Redfish Kayak Accessories and Modifications
Remember the phrase “shade tree mechanic?” Years ago, it was easy to work on a car; fidgeting with the points, carburetor valves, and timing were all fun things to do in your front yard. Outfitting a modern fishing kayak provides a new outlet to those who like to “do it yourself.” In fact, my YouTube channel, Kayak Hacks Fishing, is dedicated to DIY kayak modifications. If you are new to kayak fishing, here are a few critical accessories and alterations you should buy or make for safety, tackle storage and management, and comfort.
An experienced guide once told me new kayak anglers frequently make a mistake, given the enhanced stability of a modern fishing kayak, of believing they never will end up swimming next to the boat.
When discussing safety, a novice might say, “if I flip…” instead of “when I flip…”
There are risks associated with kayak fishing ranging from fishing in hypothermia-inducing cold water or managing the boat properly as an eight-foot wake comes off a container ship trundling by. Patently, the most critical redfish kayak accessory is the personal floatation device or PFD along with other safety items to comply with regulations. Two less obvious, but important, safety accessories are the anchor trolley and the stand up assist/flip-line/ladder.
It is easy to make an anchor trolley if you do not want to buy one, and there are plenty of videos showing multiple approaches. The anchor trolley allows you to control the angle of the boat relative to the fishing target as wind or current pushes against it. Regardless of whether you purchased or make an anchor trolley, be sure you do not tie the anchor directly to the trolley. Instead, run the line through the trolley ring to terminate on a cleat. This allows you to access the rope to quickly release the anchor if you get into trouble in a strong current or need to move the boat to land a fish. And that leads to an essential modification to the anchor system. Put a float on the anchor rope to paddle back to retrieve it if you must cut loose.
A properly configured rope can serve three purposes. The easiest way to flip your kayak is to lose balance standing up. A stand up assist rope or strap is a rope attached to the front handle you can pull against as you hoist yourself up from the seat; creating a stable tripod of rope and two legs.
It allows your feet to remain in a fixed, stable position while avoiding the side to side rocking that happens when trying to stand without one. The same rope can also be used as a flip line to turn a heavy kayak right side up when attached to the side carry strap or a rod holder. Finally, a simple, short section of PVC in the handle forms the stirrup for a kayak ladder to help you wiggle back onto the kayak quickly; leveraging your strong leg muscles to push yourself onto the kayak.
Kayak Tackle Storage and Management
This is where the do-it-yourselfer can really innovate! However, the one accessory you should buy instead of making is the front rod holder. The holder needs to be tall enough to prevent the butt of the rod from banging against your leg on the inside of the kayak, must be able to turn as well as hold the rod when a fish hits. All these characteristics are best delivered by a commercial product.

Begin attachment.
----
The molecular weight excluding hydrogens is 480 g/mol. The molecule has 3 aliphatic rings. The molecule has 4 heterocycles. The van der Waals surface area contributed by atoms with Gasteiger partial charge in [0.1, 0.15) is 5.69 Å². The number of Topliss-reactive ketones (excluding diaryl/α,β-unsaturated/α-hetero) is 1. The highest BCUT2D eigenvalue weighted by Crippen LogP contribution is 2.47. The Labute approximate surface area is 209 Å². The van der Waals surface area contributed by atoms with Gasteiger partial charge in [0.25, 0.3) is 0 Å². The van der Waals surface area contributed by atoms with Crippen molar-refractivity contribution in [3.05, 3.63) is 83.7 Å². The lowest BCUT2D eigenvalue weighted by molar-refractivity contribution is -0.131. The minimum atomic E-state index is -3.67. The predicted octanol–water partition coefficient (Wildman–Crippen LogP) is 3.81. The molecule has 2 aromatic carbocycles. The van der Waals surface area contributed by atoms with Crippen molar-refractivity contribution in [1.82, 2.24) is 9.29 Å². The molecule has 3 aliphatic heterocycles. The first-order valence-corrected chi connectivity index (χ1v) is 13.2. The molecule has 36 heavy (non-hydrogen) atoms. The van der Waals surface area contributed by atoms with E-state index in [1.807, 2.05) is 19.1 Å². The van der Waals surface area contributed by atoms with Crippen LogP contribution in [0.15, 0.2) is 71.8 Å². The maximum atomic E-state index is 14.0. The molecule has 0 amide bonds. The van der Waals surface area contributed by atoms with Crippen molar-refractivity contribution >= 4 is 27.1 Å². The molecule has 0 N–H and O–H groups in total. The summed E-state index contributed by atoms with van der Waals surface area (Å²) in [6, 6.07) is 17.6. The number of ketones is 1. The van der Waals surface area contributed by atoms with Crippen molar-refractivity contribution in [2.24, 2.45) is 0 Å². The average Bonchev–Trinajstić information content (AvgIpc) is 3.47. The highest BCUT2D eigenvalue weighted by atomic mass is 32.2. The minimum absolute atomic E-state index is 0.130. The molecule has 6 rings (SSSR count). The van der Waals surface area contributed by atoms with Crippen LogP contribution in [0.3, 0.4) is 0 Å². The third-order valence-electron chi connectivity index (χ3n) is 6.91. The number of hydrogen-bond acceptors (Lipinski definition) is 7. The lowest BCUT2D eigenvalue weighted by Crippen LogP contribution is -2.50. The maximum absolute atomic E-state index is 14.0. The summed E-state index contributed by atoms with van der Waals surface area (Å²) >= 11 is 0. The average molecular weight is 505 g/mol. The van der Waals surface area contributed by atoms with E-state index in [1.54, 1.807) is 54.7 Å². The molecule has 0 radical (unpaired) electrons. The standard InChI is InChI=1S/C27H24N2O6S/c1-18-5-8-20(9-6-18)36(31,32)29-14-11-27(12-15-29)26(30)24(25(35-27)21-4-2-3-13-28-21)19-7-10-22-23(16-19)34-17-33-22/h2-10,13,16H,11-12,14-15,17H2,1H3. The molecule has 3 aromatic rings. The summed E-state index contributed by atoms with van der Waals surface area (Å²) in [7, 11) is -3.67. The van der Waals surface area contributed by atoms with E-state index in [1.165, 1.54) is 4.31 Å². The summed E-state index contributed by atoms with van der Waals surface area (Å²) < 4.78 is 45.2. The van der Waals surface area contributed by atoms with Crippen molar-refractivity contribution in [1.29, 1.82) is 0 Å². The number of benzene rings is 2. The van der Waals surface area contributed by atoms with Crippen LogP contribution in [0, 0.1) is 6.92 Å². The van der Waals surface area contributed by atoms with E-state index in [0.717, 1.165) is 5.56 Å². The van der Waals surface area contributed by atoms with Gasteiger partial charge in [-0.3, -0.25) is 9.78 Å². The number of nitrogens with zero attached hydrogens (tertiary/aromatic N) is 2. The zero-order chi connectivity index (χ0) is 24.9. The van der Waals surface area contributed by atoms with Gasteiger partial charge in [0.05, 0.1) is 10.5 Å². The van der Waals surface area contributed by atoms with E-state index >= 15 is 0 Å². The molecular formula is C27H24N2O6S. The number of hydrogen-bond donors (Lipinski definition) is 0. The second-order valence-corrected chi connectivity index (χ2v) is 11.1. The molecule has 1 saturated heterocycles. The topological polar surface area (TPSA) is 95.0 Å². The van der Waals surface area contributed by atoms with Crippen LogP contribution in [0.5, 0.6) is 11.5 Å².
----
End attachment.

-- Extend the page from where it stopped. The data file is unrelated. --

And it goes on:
The most common do-it-yourself project is to outfit a milk crate for behind the seat fishing tackle storage. The most easy DIY modification is to add PVC rod holders and most anglers mount them to keep the rods vertical.
This becomes a problem for redfish since it may take 10 minutes to get a decent sized specimen to the side of the boat.
Many times, the red drum will run entirely around the kayak, and you do not want to have to negotiate the fight between rods standing vertically behind the seat.
Therefore, choose an acute angle for the PVC holders to make it easier to work a fish directly behind your fishing kayak. Frankly, an even better approach is to only use two rods, one in each forward rod holder, leveraging the Mustad Fastach to switch terminal tackle and avoid creating the rear obstacle. Beyond rod holders, there are many options to enhance the crates storage functionality including bolting on a small tackle box, making a movable top shelf or even rigging fishing tools to the side on bungees..
A simple option is to exploit the empty area underneath the seat is to put a kitchen drawer organizer, full of lures or tackle, below the seat. Another easy solution is to strap a butt pack to the front of the seat, lubricate the zipper with beeswax and you have a pouch to hold your most used items.
One caution is to anticipate the day when (not if) your kayak flips and be sure everything is secure. There are many do-it-yourself options for security including bicycle cargo nets or pet barrier nets intended for vehicles.
There are do-it-yourself solutions for cupholders, and those provide an easy way to keep water handy. While drinking water on a hot day is essential, you may feel the need for additional cooling. A simple accessory is a neck wrap using water and evaporative cooling to provide relief. A simple DIY project is to buy a foam stadium cushion and two containers of “blue ice.” Cut two holes in the cushion to fit the ice packs, cover with a towel, and you have a cool seat for a few hours! Throw a few more ice packs into a mylar cold bag from the Dollar Store, and you can be comfortable all day.